When people don’t discern the difference between the two churches, it usually reveals an idol of success in their heart. They are so smitten with building, budget, and attendance they forgot to notice that Someone was not in attendance: God.

ybic, Jonathan

Psalm 46:10, 11: Being Still in a Restless Age

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10 Be still, and know that I am God; I will be exalted among the nations, I will be exalted in the earth.

11 The Lord Almighty is with us; the God of Jacob is our fortress.

Psalm 46:10-11

As I write this my heart goes out to everyone who is struggling to find serenity in an age filled with restlessness. Been there done that. You feel the pressure on all sides. There’s too much month and not enough money. Your marriage is showing signs of fraying around the edges. You have a sullen teenager who doesn’t relate to the biblical Christianity that you have embraced. You have plenty to do but not enough time to do it. Debt seems to be piling up and the house may soon be underwater. Your job feels unsatisfying and your boss plays a big role in that. New health problems have emerged that you didn’t have in the days of your youth. In short, life hasn’t turned out like you thought it would and inner stillness and peace seem elusive.

In speaking from my heart, I just want to begin by saying that God loves you much, much more than you know. You may want inner stillness but he wants to give you that peace infinitely more than you want it. Imagine yourself as his anxious child. He will not forbid the children to come to him. You can crawl up onto his lap and tell him all your problems. Do you see his loving eyes as you’re talking to him? Ask the Holy Spirit to show you Christ’s loving eyes, because if you can see those eyes, it will help you with fear and anxiety, because perfect love casts out all fear according to John the apostle (I John 4:18). If you can’t do this, then think about someone you know who really loves you without any strings attached. Doesn’t God love you at least twice as much as this person? Of course he does and infinitely beyond that. This is the God whose lap you’re sitting on.

Please know that in all your prayers, there’s no guarantee that God will change your circumstances. The struggling business you run may not survive. The unhealthy marriage may not get better and the child with leukemia may not get healed despite your prayers and fasting. God may not change your circumstances, but he will give you the grace to triumph during your time of affliction. He will you give you a supernatural peace that transcends understanding. You will know it didn’t come from you, but, instead, its origin is divine. Guard your heart against offense because many Christians become offended at God when he doesn’t change their circumstances.

If your prayer life is almost non–existent, I don’t write this to condemn you. However, if you want inner stillness and serenity, some kind of quiet time with God is a must. Prayer is the context by which we give God our anxiety and he gives us his peace. This is where we cast all our cares on him because he cares for us. It’s a salutary exchange that we can’t live without. The Holy Spirit is a gentle teacher and will lead you into a robust prayer life. Start small and don’t despise small beginnings. 5–10 minutes is okay to begin with for awhile and then add to it as God’s grace increases in your life. If you try to pray for an hour right off the bat, you’re liable to burn out. God is patient with you so be patient with yourself.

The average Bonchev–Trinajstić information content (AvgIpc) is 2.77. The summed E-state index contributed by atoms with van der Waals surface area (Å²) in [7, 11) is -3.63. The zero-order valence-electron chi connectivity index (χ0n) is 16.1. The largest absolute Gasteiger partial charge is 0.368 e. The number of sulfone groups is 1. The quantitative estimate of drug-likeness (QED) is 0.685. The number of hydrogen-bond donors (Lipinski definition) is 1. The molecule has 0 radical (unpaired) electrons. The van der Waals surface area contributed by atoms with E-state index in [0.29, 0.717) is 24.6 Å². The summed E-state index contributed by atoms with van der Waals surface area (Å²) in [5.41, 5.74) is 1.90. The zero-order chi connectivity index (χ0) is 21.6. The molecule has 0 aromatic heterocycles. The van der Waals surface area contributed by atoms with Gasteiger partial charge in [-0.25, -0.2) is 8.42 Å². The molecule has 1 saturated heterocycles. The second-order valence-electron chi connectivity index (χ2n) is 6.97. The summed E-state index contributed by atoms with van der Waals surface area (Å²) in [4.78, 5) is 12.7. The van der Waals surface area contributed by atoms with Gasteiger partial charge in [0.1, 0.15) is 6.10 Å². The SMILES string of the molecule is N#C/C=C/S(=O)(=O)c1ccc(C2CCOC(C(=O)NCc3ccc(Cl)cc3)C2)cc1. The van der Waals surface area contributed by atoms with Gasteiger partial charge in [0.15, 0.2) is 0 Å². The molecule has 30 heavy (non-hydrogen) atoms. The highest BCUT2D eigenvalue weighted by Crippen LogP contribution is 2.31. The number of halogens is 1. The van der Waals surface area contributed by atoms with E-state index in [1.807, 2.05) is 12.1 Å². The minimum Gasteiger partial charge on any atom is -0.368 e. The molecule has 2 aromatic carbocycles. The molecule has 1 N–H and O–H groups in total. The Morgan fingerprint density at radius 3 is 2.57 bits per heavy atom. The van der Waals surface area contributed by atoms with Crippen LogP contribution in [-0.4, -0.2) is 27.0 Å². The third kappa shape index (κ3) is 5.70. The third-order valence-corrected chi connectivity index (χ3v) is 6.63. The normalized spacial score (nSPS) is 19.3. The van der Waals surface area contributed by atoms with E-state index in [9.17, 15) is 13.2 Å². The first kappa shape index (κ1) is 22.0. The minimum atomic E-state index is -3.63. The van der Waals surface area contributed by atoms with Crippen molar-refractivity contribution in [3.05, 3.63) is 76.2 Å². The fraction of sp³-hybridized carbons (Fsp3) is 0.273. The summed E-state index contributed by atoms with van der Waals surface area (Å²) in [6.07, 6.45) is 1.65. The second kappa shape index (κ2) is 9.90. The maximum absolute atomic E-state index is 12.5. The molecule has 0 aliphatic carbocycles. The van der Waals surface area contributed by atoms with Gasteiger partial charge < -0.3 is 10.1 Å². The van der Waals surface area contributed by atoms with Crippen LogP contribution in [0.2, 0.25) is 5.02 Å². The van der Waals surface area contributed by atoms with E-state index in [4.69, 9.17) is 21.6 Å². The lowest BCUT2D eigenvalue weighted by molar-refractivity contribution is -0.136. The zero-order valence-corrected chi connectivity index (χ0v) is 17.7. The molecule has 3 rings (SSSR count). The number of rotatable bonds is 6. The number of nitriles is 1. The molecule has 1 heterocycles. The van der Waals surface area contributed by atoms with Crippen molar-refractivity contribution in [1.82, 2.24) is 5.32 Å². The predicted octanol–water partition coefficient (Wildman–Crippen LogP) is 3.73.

ybic,

Jonathan

Psalm 126: Bringing in the Sheaves

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1 When the Lord brought back the captives to Zion, we were like men who dreamed.

2 Our mouths were filled with laughter, our tongues with songs of joy.

Then it was said among the nations, “The Lord has done great things for them.”

3 The Lord has done great things for us, and we are filled with joy.”

4 Restore our fortunes, O Lord, like streams in the Negev.

5 Those who sow in tears will reap with songs of joy.

6 He who goes out weeping, carrying seed to sow, will return with songs of joy, carrying sheaves with him.

Psalm 126:1-6

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Like Psalm 137 the historical background of this psalm is Israel returning from years of captivity in Babylon. For Christians today, captivity can mean many things that are not physical. It may mean bondage to a particular sin that really has become an addiction. It may mean the reality of a loved one who doesn’t believe and is a slave to the world, the flesh, and the devil. It may be a prolonged trial that we didn’t cause or maybe one that we did. Captivity has many faces.

In verses 2 and 3 the people of Israel are so blessed by their release that they feel like they are in a dream. Their fortunes have dramatically changed and other nations have taken notice and confess that they are experiencing divine favor. The blessing of the Lord’s deliverance has been exceedingly above what they could ask for or think. Sometimes because of the disappointments of life, we become pessimists and don’t have faith for such a blessing. Something good happens and we sit around waiting for the other shoe to drop. Often this can limit what God can do in setting the captives free because our unbelief negates the power of God. Jesus couldn’t heal or perform miracles in his hometown because of unbelief. Lord, help our unbelief.

We also need to remind ourselves that most captivities don’t last forever. Tradition indicates that a major saying in Solomon’s arsenal of wisdom was “This too shall pass.” He knew that whether we are in a time of blessing or trial that it wouldn’t last forever. The addiction you have now will probably become a vanquished foe months or years from now. The trial you have now will probably become yesterday’s news next month. This too shall pass.